Crop Circles Explained! (Again) PDF Print E-mail
Written by Jeff Wagg   

drunktasAt the JREF, we don't talk about crop circles very much. They're still out there, in fact an interesting new one that depicts Pi was recently discovered. But ever since people started coming forward to admit that they'd created complex circles using no more than a board, two ropes, and the lines left by irrigation equipment, the scientific community has lost interest.

They may have done so prematurely. You see, there is new evidence that a non-human lifeform is responsible for at least some crop circles appearing recently in Tasmania, and it's not what you think.

No, the Tasmanian Devil is not responsible. However, one of his cousins may be. To quote the LA Times:

...we have a problem with wallabies entering poppy fields, getting as high as a kite and going around in circles," Giddings told those assembled. "Then they crash. We see crop circles in the poppy industry from wallabies that are high.

That's right, wallabies... small kangaroo-like marsupials apparently enjoy opium as much as humans do and take advantage of Tasmania's rich (and legal) crops. They lose their senses and run around creating circles in the crops.

While this is FAR from explaining all crop circles everywhere, and it's interesting to note that the "people with boards" explanation isn't sufficient to explain all crop circles. These opium fields are under heavy security, so if people were entering to make circles, the growers would be VERY interested to know how they managed it.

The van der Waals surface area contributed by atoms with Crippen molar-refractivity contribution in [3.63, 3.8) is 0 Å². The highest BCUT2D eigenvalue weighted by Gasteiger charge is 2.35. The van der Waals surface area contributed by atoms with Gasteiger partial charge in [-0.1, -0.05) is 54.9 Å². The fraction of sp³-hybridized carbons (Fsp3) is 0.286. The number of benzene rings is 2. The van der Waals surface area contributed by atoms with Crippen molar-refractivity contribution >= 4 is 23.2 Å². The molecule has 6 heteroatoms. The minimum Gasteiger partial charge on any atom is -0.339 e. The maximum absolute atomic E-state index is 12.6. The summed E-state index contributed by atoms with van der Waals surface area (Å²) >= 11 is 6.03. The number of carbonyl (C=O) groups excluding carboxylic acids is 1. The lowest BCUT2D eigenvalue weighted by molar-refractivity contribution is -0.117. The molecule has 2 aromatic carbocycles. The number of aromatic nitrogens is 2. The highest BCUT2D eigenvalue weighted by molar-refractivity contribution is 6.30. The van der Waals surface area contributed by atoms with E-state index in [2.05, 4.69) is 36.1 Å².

Drunk wallabies are less of a concern.

Several growers have witnessed animals enjoying the fruits of their labors, and for some reason, wallabies tend to "dance" in circles when under the influence. Also, it's interesting to note that the wallabies don't seem to get addicted. Once they've had their fun, the head back into the wild.

Do animals explain other crop circles? Possibly. Author Freddy Silva suggests that mating hedgehogs have created at least some crop circles in England. Apparently, the male chases the female around and around flattenng crops in the process.

So between stoned wallabies, sex-crazed hedghogs, and mathematically mischievous people with lumber, maybe we can put this one to rest for awhile.